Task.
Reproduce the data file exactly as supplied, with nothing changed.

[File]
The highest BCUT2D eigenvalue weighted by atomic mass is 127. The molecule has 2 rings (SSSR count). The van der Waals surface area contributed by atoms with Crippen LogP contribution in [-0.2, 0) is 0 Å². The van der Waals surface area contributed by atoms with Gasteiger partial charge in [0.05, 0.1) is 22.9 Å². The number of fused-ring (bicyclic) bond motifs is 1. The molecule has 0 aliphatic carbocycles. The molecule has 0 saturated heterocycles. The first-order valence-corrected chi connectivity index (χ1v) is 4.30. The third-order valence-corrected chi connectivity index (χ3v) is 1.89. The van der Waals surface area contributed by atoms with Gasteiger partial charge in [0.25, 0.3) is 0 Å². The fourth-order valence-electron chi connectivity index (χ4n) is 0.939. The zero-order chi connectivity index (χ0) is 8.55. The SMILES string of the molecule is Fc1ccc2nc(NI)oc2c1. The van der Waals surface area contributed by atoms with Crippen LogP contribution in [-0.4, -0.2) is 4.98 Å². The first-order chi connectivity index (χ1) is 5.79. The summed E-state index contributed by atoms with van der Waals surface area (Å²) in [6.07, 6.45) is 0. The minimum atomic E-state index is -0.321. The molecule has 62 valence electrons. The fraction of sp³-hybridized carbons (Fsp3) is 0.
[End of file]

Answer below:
The highest BCUT2D eigenvalue weighted by atomic mass is 127. The molecule has 2 rings (SSSR count). The van der Waals surface area contributed by atoms with Crippen LogP contribution in [-0.2, 0) is 0 Å². The van der Waals surface area contributed by atoms with Gasteiger partial charge in [0.05, 0.1) is 22.9 Å². The number of fused-ring (bicyclic) bond motifs is 1. The molecule has 0 aliphatic carbocycles. The molecule has 0 saturated heterocycles. The first-order valence-corrected chi connectivity index (χ1v) is 4.30. The third-order valence-corrected chi connectivity index (χ3v) is 1.89. The van der Waals surface area contributed by atoms with Gasteiger partial charge in [0.25, 0.3) is 0 Å². The fourth-order valence-electron chi connectivity index (χ4n) is 0.939. The zero-order chi connectivity index (χ0) is 8.55. The SMILES string of the molecule is Fc1ccc2nc(NI)oc2c1. The van der Waals surface area contributed by atoms with Crippen LogP contribution in [-0.4, -0.2) is 4.98 Å². The first-order chi connectivity index (χ1) is 5.79. The summed E-state index contributed by atoms with van der Waals surface area (Å²) in [6.07, 6.45) is 0. The minimum atomic E-state index is -0.321. The molecule has 62 valence electrons. The fraction of sp³-hybridized carbons (Fsp3) is 0.